Click here to read the full article on The Jerusalem Post.

Simone Biles Makes History as the Youngest to Receive the Presidential Medal of Freedom
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Joe Biden putting the Presidential Medal of Freedom award on Simone Biles

By Njera Perkins, Pop Sugar

Simone Biles continues to break records and make history. On July 7, the 25-year-old Olympian, along with 16 other honorees, received the esteemed Presidential Medal of Freedom, the nation’s highest civilian honor — making her the youngest person to ever do so, according to President Joe Biden.

Beyond being a world-renowned gymnast, Biles was honored as a “prominent advocate for athletes’ mental health and safety, children in the foster care system, and victims of sexual assault,” the White House previously announced.

“Today, [Biles] adds to her medal count of 32 — I don’t know if you’re going to find room,” President Biden joked during his remarks at the White House. Biden then praised Biles for her ability “to turn personal pain into a greater purpose, to stand up and speak for those who cannot speak for themselves.” During the award ceremony, Biles wore a bright smile and black tweed blazer dress as Biden placed her medal around her neck, and her fiancé, Jonathan Owens, was there to cheer her on from the front row.

Biles was honored alongside other recipients like Megan Rapinoe and Denzel Washington, though the latter wasn’t present for the ceremony due to a positive COVID test, CNN reported. The actor will be awarded his medal at a later date.

Over the years, Biles has shattered glass ceilings in the sports world and become the most decorated gymnast in world championship history. Now, her latest accomplishment only solidifies that she’s a true trailblazer. Ahead, check out more photos of her receiving the Presidential Medal of Freedom at the White House.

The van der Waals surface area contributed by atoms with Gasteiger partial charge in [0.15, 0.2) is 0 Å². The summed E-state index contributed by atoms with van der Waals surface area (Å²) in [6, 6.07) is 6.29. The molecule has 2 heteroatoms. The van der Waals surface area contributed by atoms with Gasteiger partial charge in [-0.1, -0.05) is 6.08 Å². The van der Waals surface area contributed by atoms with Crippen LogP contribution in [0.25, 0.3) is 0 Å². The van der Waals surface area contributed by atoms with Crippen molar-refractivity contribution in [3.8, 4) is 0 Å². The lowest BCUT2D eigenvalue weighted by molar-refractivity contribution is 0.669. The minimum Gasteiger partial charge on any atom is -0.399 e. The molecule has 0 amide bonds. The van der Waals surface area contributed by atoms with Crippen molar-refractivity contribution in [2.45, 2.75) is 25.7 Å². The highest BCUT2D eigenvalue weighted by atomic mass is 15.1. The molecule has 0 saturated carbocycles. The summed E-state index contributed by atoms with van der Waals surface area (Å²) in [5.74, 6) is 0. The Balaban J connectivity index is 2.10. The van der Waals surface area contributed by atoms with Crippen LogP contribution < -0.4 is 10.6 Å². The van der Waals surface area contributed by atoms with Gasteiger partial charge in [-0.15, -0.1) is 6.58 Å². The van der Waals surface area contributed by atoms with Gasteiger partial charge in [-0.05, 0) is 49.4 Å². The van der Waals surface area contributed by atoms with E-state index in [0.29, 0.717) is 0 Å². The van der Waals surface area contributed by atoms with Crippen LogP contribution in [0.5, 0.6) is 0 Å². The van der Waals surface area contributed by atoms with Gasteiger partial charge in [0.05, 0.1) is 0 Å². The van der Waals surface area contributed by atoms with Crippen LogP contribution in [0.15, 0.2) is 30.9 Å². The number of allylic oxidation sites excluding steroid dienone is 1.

Click here to read the full article on Pop Sugar.

At 17, she was her family’s breadwinner on a McDonald’s salary. Now she’s gone into space
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At 17, she was her family's breadwinner on a McDonald's salary. Now she's gone into space

By Jackie Wattles, CNN

A rocket built by Jeff Bezos’ Blue Origin carried its fifth group of passengers to the edge of space, including the first-ever Mexican-born woman to make such a journey.

The 60-foot-tall suborbital rocket took off from Blue Origin’s facilities in West Texas at 9:26am ET, vaulting a group of six people to more than 62 miles above the Earth’s surface — which is widely deemed to make the boundary of outer space — and giving them a few minutes of weightlessness before parachuting to landing.

Most of the passengers paid an undisclosed sum for their seats. But Katya Echazarreta, an engineer and science communicator from Guadalajara, Mexico, was selected by a nonprofit called Space for Humanity to join this mission from a pool of thousands of applicants. The organization’s goal is to send “exceptional leaders” to space and allow them to experience the overview effect, a phenomenon frequently reported by astronauts who say that viewing the Earth from space give them a profound shift in perspective.

Echazarreta told CNN Business that she experienced that overview effect “in my own way.”